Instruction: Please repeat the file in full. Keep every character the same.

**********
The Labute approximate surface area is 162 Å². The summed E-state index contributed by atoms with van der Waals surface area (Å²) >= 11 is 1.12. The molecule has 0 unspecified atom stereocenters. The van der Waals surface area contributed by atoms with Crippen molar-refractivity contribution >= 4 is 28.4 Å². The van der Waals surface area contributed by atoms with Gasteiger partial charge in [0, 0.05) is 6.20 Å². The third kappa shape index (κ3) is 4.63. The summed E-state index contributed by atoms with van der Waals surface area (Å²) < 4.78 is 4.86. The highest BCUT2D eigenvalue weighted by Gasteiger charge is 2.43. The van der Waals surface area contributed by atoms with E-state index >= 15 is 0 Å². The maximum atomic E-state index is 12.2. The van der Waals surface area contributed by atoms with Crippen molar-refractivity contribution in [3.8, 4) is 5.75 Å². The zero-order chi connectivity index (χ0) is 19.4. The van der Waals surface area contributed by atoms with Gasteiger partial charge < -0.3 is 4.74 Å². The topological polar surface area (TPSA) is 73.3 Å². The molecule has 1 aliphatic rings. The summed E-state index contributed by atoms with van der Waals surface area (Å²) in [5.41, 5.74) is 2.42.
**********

The Labute approximate surface area is 162 Å². The summed E-state index contributed by atoms with van der Waals surface area (Å²) >= 11 is 1.12. The molecule has 0 unspecified atom stereocenters. The van der Waals surface area contributed by atoms with Crippen molar-refractivity contribution >= 4 is 28.4 Å². The van der Waals surface area contributed by atoms with Gasteiger partial charge in [0, 0.05) is 6.20 Å². The third kappa shape index (κ3) is 4.63. The summed E-state index contributed by atoms with van der Waals surface area (Å²) < 4.78 is 4.86. The highest BCUT2D eigenvalue weighted by Gasteiger charge is 2.43. The van der Waals surface area contributed by atoms with E-state index >= 15 is 0 Å². The maximum atomic E-state index is 12.2. The van der Waals surface area contributed by atoms with Crippen molar-refractivity contribution in [3.8, 4) is 5.75 Å². The zero-order chi connectivity index (χ0) is 19.4. The van der Waals surface area contributed by atoms with Gasteiger partial charge < -0.3 is 4.74 Å². The topological polar surface area (TPSA) is 73.3 Å². The molecule has 1 aliphatic rings. The summed E-state index contributed by atoms with van der Waals surface area (Å²) in [5.41, 5.74) is 2.42.